's intense overblown tenor saxophone, garlanded with split tones, being just the start. Matters proceeded by way of ad hoc
permutations of instruments coming together, to which others joined to comment, aver, or dispute until they eventually engulfed the starting gambit. Such alchemy demanded supreme listening skills and trust to not only avoid concocting a mess, but to conjure something coherent which, like Scheherazade, told a bewitching catalogue of separate but interwoven stories.
It was notable just how well the transitions were managed. As soon as one person or subset finished, another was ready to pick up the baton, either maintaining the momentum or switching the trajectory to somewhere completely unpredictable. In one striking passage, trombonist Jeb Bishop
pontificated a small hours feel in tandem with bassist Kent Kessler
's purposeful pizzicato and drummer Paal Nilssen-Love
's tonal cadences, while Joe McPhee
's clarinet and Vandermark's tenor added mellow counterpoint. Brötzmann put his alto saxophone to his lips but then thought better of it, until the interlude came to a natural conclusion, at which point he took over with vigor emitting a paint-stripping shriek, ably abetted by Fred Lonberg-Holm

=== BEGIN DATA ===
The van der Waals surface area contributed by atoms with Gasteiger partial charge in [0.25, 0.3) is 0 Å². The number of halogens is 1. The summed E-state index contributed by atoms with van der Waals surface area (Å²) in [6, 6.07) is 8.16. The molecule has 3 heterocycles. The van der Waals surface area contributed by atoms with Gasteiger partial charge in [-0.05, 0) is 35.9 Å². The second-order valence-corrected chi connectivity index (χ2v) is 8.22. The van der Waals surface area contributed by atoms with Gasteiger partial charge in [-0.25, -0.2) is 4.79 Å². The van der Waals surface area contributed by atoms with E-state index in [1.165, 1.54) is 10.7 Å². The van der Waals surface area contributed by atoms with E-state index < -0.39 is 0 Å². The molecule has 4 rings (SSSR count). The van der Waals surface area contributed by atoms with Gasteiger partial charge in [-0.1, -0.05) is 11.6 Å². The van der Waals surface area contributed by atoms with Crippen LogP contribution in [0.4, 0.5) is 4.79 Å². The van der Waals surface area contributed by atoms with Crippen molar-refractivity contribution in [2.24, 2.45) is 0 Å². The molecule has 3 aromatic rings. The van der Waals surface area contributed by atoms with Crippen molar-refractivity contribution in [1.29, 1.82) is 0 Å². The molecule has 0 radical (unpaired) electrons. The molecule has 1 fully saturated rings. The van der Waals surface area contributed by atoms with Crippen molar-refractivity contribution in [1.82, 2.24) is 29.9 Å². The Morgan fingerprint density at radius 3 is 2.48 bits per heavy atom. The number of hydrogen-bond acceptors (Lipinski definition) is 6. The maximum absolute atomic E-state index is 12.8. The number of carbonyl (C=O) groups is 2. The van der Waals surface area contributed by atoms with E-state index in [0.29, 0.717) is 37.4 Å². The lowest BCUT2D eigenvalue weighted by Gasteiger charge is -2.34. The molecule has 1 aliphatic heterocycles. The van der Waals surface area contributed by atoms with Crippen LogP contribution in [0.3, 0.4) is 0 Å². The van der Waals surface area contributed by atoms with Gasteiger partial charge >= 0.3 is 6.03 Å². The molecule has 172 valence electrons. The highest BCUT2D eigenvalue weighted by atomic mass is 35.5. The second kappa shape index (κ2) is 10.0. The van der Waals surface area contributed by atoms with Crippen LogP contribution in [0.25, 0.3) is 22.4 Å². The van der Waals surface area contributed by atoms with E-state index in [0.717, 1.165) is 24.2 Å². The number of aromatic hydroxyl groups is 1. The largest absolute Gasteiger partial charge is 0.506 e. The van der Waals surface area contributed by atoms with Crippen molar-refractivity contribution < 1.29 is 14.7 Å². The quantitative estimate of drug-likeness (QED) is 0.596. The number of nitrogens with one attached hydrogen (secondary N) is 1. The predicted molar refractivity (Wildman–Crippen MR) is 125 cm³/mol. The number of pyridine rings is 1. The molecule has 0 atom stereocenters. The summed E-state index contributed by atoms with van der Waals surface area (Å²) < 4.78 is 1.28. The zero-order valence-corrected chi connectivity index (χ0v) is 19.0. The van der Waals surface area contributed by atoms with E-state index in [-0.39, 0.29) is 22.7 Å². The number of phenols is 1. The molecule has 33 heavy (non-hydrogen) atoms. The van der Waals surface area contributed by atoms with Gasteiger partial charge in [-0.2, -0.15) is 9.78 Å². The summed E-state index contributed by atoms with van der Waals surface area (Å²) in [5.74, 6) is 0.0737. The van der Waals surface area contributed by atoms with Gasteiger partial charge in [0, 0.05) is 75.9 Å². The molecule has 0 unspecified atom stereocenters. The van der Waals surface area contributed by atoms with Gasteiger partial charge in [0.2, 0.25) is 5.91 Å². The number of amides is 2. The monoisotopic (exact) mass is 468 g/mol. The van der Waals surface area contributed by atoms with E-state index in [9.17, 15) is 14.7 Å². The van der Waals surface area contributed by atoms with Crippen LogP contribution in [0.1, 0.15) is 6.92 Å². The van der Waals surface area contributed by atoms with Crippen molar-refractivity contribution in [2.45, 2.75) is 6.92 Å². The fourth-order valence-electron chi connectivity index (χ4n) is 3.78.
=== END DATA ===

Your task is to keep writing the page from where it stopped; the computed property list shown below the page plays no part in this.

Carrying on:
's electronics and cello. At just the right moment, Nilssen-Love tumbled in once more (drawing an approving glance from saxophonist Mats Gustafsson
) to reunite what has become known as the Ada Trio (following their inaugural appearance at Café Ada in the German's hometown of Wuppertal) for one of the evening's highlight.
As always, Brötzmann led by example. In one magnificent passage he layered his vibrato-laden alto saxophone ululations over Gustafsson's majestic baritone elegy to scalp-pricking effect, while the first set ended with another coruscating Brötzmann tenor solo which built to a climax and then sidestepped the expected blowout by gently subsiding to silence.
But everyone had ample opportunity for expression. Trombonist Johannes Bauer
's finest juncture came in a garrulous solo which left him red-faced with effort, where he muttered and chuntered, his voice and instrument blending in delightful symbiosis. The trombonist even continued with the vocal noises when he playfully took the mouthpiece away from his mouth. On cello, Lonberg-Holm veered back and forth across the divide between accompaniment and adventure, plucking with the bow threaded through the strings to produce a sound like a thumb piano, as well as using his massed electronics to manipulate and repeat a cello line, manufacturing a careering backdrop.